medical-cannabis-program

New Jersey Governor Phil Murphy often argued in favor of the legalization of cannabis for both recreational and medicinal purposes on the campaign trail in 2017. He has made clear that he would like to see recreational cannabis legalization passed by the end of 2018. While he is hopeful that recreational legalization will occur sometime later this year, Murphy announced on Tuesday, March 28th, 2018 that the New Jersey medical cannabis program will be expanded to include a much larger group of people than the current 18,500 registered patients.

New Jersey Medical Cannabis Program In Its Current Form

New Jersey’s limited medical cannabis program was signed into law back in 2010. At that time, the qualifying conditions list was small and included cancer, HIV/AIDS, PTSD, and seizures. The law allows for the personal possession of up to two ounces of cannabis per month but does not allow for home cultivation. This will not change in any way with the new medical cannabis law expansion.

What Will Be Changed?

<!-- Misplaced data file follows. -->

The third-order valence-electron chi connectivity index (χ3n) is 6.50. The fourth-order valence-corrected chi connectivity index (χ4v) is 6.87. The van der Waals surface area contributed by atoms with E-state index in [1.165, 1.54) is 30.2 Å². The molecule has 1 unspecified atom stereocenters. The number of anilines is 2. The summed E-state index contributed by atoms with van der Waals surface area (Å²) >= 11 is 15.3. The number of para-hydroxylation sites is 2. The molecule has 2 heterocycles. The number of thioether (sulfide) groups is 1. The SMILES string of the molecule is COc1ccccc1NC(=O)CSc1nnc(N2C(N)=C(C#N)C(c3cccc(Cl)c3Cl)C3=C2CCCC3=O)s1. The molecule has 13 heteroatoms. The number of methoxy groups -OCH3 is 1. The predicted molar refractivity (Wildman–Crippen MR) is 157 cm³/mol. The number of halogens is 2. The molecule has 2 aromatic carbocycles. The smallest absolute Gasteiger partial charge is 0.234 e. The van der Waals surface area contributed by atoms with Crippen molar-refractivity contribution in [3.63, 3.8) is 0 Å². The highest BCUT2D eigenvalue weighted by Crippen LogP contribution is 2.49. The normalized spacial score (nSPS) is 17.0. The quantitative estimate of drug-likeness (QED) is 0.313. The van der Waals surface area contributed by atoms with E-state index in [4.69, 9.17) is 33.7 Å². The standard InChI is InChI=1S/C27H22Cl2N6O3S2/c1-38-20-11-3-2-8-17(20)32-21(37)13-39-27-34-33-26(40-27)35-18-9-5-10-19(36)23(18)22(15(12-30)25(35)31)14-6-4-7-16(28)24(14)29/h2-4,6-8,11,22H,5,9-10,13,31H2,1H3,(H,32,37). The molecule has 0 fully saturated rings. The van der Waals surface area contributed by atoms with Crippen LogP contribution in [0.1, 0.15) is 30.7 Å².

Conditions that previously did not qualify patients for a medical cannabis recommendation that now will qualify under Murphy’s new medical cannabis program expansion include: anxiety, migraines, tourette’s syndrome, chronic pain related to musculoskeletal disorders, and chronic pain affecting internal organs. The inclusion of various extra qualifying conditions establishes the ability for many more patients to access medical cannabis based on the recommendation of their physician.

Physicians in New Jersey will also be granted more freedoms to recommend medical cannabis to patients in need. Under New Jersey’s original program, only physicians who agree to have their names publicly disclosed on a state registry were able to recommend medical cannabis. The registry, which included only about 500 names, may have given some physicians hesitation about publicly disclosing their names as the medicinal use and recommendation of cannabis is still stigmatized in many circles.

Thanks to the changes in New Jersey’s medical cannabis program under Murphy, all physicians will be able to recommend the medicinal use of cannabis without registering their names to the state database.

As seen in California, legal cannabis programs do not begin as finished products. Legalizing a historically illegal and demonized “drug” brings about certain challenges that cannot be met in one swift legislative maneuver. If New Jersey and California are any examples, it is clear that it may take months, even years to determine what the most useful legal cannabis laws are. However, New Jersey’s attempt to provide more patients easier access to medical cannabis is extremely promising.

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